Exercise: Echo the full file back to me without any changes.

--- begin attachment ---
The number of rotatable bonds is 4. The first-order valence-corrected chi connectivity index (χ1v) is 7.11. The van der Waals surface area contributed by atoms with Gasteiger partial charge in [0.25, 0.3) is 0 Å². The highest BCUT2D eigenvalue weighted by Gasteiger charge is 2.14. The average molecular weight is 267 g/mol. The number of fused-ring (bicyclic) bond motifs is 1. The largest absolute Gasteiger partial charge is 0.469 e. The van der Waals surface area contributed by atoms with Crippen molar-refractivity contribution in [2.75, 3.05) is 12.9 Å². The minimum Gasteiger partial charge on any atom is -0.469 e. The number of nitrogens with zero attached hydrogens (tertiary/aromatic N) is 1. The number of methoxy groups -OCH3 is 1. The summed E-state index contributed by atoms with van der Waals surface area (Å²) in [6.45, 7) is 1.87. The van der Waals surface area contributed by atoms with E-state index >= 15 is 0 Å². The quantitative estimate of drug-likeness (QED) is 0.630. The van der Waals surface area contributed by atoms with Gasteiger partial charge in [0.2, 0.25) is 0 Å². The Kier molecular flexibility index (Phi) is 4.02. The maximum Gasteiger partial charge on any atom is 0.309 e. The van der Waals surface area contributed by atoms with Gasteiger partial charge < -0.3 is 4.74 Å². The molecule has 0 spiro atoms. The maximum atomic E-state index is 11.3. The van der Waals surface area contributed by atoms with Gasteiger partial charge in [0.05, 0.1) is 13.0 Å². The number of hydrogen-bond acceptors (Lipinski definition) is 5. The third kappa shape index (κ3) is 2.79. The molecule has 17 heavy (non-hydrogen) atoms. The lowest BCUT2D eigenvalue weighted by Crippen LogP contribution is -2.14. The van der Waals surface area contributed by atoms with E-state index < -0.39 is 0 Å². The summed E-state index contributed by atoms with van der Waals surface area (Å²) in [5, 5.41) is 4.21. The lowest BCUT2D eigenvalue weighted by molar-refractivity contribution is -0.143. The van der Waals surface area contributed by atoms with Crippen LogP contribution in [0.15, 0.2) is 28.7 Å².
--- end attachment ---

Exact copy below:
The number of rotatable bonds is 4. The first-order valence-corrected chi connectivity index (χ1v) is 7.11. The van der Waals surface area contributed by atoms with Gasteiger partial charge in [0.25, 0.3) is 0 Å². The highest BCUT2D eigenvalue weighted by Gasteiger charge is 2.14. The average molecular weight is 267 g/mol. The number of fused-ring (bicyclic) bond motifs is 1. The largest absolute Gasteiger partial charge is 0.469 e. The van der Waals surface area contributed by atoms with Crippen molar-refractivity contribution in [2.75, 3.05) is 12.9 Å². The minimum Gasteiger partial charge on any atom is -0.469 e. The number of nitrogens with zero attached hydrogens (tertiary/aromatic N) is 1. The number of methoxy groups -OCH3 is 1. The summed E-state index contributed by atoms with van der Waals surface area (Å²) in [6.45, 7) is 1.87. The van der Waals surface area contributed by atoms with E-state index >= 15 is 0 Å². The quantitative estimate of drug-likeness (QED) is 0.630. The van der Waals surface area contributed by atoms with Gasteiger partial charge in [0.2, 0.25) is 0 Å². The Kier molecular flexibility index (Phi) is 4.02. The maximum Gasteiger partial charge on any atom is 0.309 e. The van der Waals surface area contributed by atoms with Gasteiger partial charge < -0.3 is 4.74 Å². The molecule has 0 spiro atoms. The maximum atomic E-state index is 11.3. The van der Waals surface area contributed by atoms with Gasteiger partial charge in [0.05, 0.1) is 13.0 Å². The number of hydrogen-bond acceptors (Lipinski definition) is 5. The third kappa shape index (κ3) is 2.79. The molecule has 17 heavy (non-hydrogen) atoms. The lowest BCUT2D eigenvalue weighted by Crippen LogP contribution is -2.14. The van der Waals surface area contributed by atoms with E-state index < -0.39 is 0 Å². The summed E-state index contributed by atoms with van der Waals surface area (Å²) in [5, 5.41) is 4.21. The lowest BCUT2D eigenvalue weighted by molar-refractivity contribution is -0.143. The van der Waals surface area contributed by atoms with Crippen LogP contribution in [0.15, 0.2) is 28.7 Å².